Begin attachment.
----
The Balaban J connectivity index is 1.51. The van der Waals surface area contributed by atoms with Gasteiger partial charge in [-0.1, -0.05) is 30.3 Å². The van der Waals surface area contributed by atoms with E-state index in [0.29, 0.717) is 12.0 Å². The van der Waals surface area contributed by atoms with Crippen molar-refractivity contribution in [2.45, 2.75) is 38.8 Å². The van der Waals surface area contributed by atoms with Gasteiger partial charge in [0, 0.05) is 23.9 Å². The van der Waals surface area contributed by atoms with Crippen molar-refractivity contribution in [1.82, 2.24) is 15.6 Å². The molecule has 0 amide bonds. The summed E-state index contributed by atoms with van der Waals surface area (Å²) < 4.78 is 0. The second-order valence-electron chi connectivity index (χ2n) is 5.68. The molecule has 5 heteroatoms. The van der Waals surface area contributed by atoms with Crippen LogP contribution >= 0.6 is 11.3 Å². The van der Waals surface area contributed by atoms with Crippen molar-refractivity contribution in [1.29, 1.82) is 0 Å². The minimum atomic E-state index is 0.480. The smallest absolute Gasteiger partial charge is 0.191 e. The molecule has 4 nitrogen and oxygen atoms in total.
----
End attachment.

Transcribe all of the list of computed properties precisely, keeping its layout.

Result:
The Balaban J connectivity index is 1.51. The van der Waals surface area contributed by atoms with Gasteiger partial charge in [-0.1, -0.05) is 30.3 Å². The van der Waals surface area contributed by atoms with E-state index in [0.29, 0.717) is 12.0 Å². The van der Waals surface area contributed by atoms with Crippen molar-refractivity contribution in [2.45, 2.75) is 38.8 Å². The van der Waals surface area contributed by atoms with Gasteiger partial charge in [0, 0.05) is 23.9 Å². The van der Waals surface area contributed by atoms with Crippen molar-refractivity contribution in [1.82, 2.24) is 15.6 Å². The molecule has 0 amide bonds. The summed E-state index contributed by atoms with van der Waals surface area (Å²) < 4.78 is 0. The second-order valence-electron chi connectivity index (χ2n) is 5.68. The molecule has 5 heteroatoms. The van der Waals surface area contributed by atoms with Crippen LogP contribution >= 0.6 is 11.3 Å². The van der Waals surface area contributed by atoms with Crippen molar-refractivity contribution in [1.29, 1.82) is 0 Å². The minimum atomic E-state index is 0.480. The smallest absolute Gasteiger partial charge is 0.191 e. The molecule has 4 nitrogen and oxygen atoms in total.